About five years ago we did a major renovation to our house and the architect suggested we use spray foam for insulation. There were many benefits; it was a green technology, it provided a vapor barrier, it added some rigidity to the structure, it filled every nook and it could get wet without growing mold. The down side: In those days a truck showed up at your house with 55 gallon drums of chemicals and a very loud machine used to mix the foam and to power the sprayers. They did a great job, they were pros, but I was not about to call them for my newest project, a small basement room makeover.
Step in "Foam it Green" from sprayfoamdirect.com, which has a DIY version of the big truck. For $330 I got two small canisters connected to hoses which meet and mix at a spray gun. The kit also came with extra nozzles, safety equipment (gloves, glasses etc) and instructions. Note: It's important to read these even though it is against every guy's better judgement. With things like temperature of the foam and spray force, you don't want to waste the product or the applicators.
The process went well and after a minute of spraying I got pretty good at it. (You can see the finished product in this picture.) After the foam cured -- about four minutes -- I added a second layer, where needed. The best part: I've insulated the whole room and I'm not itching! Next up: Drywall.
I have to tell you about a product that saved my butt last weekend. Here's the scene: It's a beautiful Saturday in late August, the Bluefish are running, the boat is gassed up, and out of no where my wife requests that I clean the exterior garage door seals. "I'm sorry, the what?" I didn't even know we had such things.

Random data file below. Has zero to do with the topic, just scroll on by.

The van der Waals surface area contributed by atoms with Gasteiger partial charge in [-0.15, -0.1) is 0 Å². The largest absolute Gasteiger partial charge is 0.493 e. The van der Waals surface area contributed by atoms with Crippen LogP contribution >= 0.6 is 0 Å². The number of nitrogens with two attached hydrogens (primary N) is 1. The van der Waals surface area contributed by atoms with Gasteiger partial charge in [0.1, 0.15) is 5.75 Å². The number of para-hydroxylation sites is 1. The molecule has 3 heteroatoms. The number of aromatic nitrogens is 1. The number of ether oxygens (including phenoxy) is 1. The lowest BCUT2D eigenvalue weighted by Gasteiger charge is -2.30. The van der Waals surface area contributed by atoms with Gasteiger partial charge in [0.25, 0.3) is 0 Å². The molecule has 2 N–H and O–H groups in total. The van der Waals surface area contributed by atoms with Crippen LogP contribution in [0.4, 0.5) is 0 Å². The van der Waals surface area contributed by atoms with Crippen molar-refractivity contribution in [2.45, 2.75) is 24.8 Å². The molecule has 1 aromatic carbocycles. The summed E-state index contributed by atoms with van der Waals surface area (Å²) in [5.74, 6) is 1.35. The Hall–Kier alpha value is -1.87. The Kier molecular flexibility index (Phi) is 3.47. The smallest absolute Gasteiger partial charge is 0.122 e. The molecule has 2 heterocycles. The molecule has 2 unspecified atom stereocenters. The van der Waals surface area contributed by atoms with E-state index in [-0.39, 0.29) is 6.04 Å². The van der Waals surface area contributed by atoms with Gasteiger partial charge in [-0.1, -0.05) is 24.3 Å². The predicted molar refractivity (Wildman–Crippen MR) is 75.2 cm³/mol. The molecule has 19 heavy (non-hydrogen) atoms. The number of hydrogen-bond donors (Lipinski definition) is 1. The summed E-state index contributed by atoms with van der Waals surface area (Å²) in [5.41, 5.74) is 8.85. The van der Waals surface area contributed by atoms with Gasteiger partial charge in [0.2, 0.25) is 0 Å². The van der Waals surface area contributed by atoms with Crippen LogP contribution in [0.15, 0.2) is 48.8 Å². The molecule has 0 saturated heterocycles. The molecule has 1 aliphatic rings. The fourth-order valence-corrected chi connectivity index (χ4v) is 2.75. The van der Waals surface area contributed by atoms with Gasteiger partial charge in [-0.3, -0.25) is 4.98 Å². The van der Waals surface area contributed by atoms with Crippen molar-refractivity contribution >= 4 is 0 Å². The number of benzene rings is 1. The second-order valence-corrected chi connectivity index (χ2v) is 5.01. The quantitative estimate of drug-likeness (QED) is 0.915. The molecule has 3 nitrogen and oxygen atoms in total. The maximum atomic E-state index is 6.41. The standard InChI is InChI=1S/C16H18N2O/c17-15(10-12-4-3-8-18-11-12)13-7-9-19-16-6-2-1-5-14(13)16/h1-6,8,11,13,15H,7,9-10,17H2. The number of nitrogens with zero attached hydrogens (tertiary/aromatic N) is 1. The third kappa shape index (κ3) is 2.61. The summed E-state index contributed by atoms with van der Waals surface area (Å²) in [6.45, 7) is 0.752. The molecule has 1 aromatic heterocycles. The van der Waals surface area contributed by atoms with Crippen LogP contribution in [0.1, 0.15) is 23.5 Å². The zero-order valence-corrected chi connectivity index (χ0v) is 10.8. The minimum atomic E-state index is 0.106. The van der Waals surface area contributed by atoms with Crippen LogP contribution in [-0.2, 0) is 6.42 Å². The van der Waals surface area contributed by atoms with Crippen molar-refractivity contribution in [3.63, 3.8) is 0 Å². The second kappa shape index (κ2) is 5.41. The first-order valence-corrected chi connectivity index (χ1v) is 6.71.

After they were enthusiastically pointed out, I could see they were stained, covered in mold, and discolored by years of weather. I told her it was a great look -- they have a rustic feel. This fell on deaf ears so I hurried to fill a bucket with soapy water and scrubbed as the Bluefish ran without me. Useless. So I dug through our cleaning supplies and found a bottle of CLR (Calcium Lime Rust remover) we once used on rust stains in our bathroom. I followed the directions (spray, let soak, wipe, and rinse), and in no time the EGDS (exterior garage door seals, we're on a nick-name basis now) were like new -- and I was off.
Check out my before and after pictures. This stuff was amazing. Tip: It's a pretty strong solution, so wear gloves and don't let it near your face. Have you had any mold and dirt breakthroughs lately? Let us know your tips.